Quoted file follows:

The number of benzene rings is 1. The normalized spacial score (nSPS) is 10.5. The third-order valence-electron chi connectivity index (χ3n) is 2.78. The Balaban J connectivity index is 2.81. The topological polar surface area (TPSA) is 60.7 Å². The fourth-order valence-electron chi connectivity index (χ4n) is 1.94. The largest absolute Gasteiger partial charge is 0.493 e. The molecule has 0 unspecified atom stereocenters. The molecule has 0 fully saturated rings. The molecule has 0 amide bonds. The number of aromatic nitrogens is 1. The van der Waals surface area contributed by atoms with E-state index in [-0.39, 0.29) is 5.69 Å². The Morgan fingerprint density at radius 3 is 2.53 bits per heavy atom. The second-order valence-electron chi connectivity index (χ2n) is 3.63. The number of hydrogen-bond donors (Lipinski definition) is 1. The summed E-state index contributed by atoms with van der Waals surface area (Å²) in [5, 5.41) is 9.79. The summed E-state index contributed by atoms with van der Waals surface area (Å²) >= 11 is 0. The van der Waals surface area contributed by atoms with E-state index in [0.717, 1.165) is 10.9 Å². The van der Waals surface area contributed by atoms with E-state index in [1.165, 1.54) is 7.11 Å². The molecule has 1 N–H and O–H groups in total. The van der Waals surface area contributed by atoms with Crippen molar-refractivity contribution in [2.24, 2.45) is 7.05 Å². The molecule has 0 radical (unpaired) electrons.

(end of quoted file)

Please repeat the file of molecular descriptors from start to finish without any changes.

The number of benzene rings is 1. The normalized spacial score (nSPS) is 10.5. The third-order valence-electron chi connectivity index (χ3n) is 2.78. The Balaban J connectivity index is 2.81. The topological polar surface area (TPSA) is 60.7 Å². The fourth-order valence-electron chi connectivity index (χ4n) is 1.94. The largest absolute Gasteiger partial charge is 0.493 e. The molecule has 0 unspecified atom stereocenters. The molecule has 0 fully saturated rings. The molecule has 0 amide bonds. The number of aromatic nitrogens is 1. The van der Waals surface area contributed by atoms with E-state index in [-0.39, 0.29) is 5.69 Å². The Morgan fingerprint density at radius 3 is 2.53 bits per heavy atom. The second-order valence-electron chi connectivity index (χ2n) is 3.63. The number of hydrogen-bond donors (Lipinski definition) is 1. The summed E-state index contributed by atoms with van der Waals surface area (Å²) in [5, 5.41) is 9.79. The summed E-state index contributed by atoms with van der Waals surface area (Å²) >= 11 is 0. The van der Waals surface area contributed by atoms with E-state index in [0.717, 1.165) is 10.9 Å². The van der Waals surface area contributed by atoms with E-state index in [1.165, 1.54) is 7.11 Å². The molecule has 1 N–H and O–H groups in total. The van der Waals surface area contributed by atoms with Crippen molar-refractivity contribution in [2.24, 2.45) is 7.05 Å². The molecule has 0 radical (unpaired) electrons.